To be able to use pricing as a lever requires user segmentations that have different willingness to pay and value different features differently. It is not enough that these groups have different motivations for using your product but it is equally important that they want to use your product differently and attach different values for the various features.

The right persona definition sits at the intersection of qualitative attributes — to be able to craft a good communication strategy, quantitative attributes — so that you can look at product usage and personalize product attributes and incentives accordingly and at times in real time, and monetizable attributes — so that you can use pricing as a lever to differentiate the value delivered and the value captured.


So here are the steps to creating personas the right way:


Step 1: Create a cross functional team within the organization defining the appropriate decision rights — management rights and control rights: The team should include user research, market research, Sales and Customer Success, product management, product designers, product analysts, and data science representatives. In short, it is a team sport.

Step 2: Persona is a marriage of qualitative and quantitative attributes: While it is important to understand basic segmentation criteria from qualitative perspectives such as demographic, psychographic, and behavioral attributes, it is equally important to understand analytical signature of users using the product or potential target customers. Developing the right qualitative and quantitative attributes will be key to using digital footprints on product to serve the customers dynamically — better incentives, better recommendations, and eventually enhanced customer journey through the funnel.

Step 3: Identify discriminating value drivers: The goal of user segmentation is to divide the potential user groups into clusters so that while each cluster behaves identically, users across two different clusters have different buying behaviors and needs. Knowing which features drive more value for one persona vs the other will provide a means to differentiate products based on user

Step 4: Identify what are the various operational constraints and/or advantages: Just knowing what features are valued by a user is not enough, knowing the other part, which is internal capability and cost of delivering the feature is equally important. For example, if a customer group values customized software support, but the volume does not justify customization then serving the customers may be a value destroying proposition for the company. Knowing what are your competitive advantages over you competitors, what are you good at, and what customers value the most allow developing packing and pricing offering that not only create value for the organization but also for the organization.

Step 5: Socialization of personas with the entire organization: You developed personas. Great! Job well done! However, limiting persona development to a company wide all hands is not enough, it is important to socialize within the organization. Some steps that can be taken is toa) Put personas posters/collaterals on the walls where everyone can see. While marketing’s job is to use that to create external collateral, it is equally important to develop collaterals that can be used internally.b) Product/Design specifications and one pagers to include user personas: When developing product specs, product managers should identify and specify which personas they want to target.c) Create labels in Jira: Engineers should know the persona they are developing for.d) A/B testing and Pricing analytics dashboard: Look at the segmentation of your A/B test and develop separate dashboards for your personas. Do different personas lead to different margin, which persona is more active vs the others, which personas respond better to a feature vs the others and many such questions can help understand more profitable segments.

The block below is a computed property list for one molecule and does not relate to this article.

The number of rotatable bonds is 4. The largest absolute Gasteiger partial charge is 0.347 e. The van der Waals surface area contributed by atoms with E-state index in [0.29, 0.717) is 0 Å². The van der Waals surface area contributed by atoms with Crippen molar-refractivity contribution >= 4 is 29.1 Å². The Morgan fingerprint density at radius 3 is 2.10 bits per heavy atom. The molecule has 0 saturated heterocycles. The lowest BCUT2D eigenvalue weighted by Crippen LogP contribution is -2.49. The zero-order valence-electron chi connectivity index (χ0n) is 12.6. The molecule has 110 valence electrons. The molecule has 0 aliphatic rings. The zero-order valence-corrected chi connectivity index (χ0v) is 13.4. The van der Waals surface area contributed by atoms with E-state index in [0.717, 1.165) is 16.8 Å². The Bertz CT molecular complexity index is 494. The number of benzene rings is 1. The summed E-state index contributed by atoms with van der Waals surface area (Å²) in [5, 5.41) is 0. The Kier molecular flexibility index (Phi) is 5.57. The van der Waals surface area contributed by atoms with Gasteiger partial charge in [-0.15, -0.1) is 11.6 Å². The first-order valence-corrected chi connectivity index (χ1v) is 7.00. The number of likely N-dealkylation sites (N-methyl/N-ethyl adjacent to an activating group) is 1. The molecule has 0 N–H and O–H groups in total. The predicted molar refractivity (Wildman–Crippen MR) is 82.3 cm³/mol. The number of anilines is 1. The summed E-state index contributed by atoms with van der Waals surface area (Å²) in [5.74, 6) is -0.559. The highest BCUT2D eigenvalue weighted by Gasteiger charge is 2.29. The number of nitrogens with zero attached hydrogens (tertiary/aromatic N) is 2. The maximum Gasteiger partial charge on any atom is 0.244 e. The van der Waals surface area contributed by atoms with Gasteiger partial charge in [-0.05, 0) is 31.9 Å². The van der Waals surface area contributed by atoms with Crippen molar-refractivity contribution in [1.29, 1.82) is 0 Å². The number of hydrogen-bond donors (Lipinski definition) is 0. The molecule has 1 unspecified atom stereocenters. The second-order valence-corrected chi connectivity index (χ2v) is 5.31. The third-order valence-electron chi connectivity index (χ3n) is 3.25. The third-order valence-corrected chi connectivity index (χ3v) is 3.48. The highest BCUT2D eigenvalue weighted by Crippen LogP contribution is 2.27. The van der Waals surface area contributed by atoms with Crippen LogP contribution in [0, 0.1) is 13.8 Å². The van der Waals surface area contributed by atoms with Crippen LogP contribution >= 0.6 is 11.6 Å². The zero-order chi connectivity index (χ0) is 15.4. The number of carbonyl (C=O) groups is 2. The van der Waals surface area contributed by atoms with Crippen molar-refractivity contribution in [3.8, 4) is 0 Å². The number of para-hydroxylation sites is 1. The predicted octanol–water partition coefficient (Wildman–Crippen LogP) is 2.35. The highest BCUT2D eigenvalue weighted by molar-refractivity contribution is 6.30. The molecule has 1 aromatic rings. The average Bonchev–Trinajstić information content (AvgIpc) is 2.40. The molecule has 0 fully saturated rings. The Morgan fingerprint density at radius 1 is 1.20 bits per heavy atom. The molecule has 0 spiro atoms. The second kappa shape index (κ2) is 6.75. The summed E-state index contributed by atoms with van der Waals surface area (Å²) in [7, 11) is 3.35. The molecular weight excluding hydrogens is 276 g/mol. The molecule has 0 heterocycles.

Step 6: Revisit your personas: Users change, so does your product, and so does the objective of your firm. It is important to re-visit personas every now and then and see if they still makes sense. If not, shelve the previous personas and re-develop new ones that are a true representation of your customers.

Personas should never be treated as a side project nor it is a milestone. It was a common language to bring the whole organization together to solve the user problems. Developing and nurturing personas should be the core function of the organization and is worth continued investment.

I hope you enjoyed reading this article. If you have recently undertaken the journey to develop personas in your organization, and would like to share your experience, do leave your thoughts below. Look forward to learning and growing with this vibrant community.

Read our other articles on Product Leadership, Product Growth, Pricing & Monetization strategy, and AI/ML here.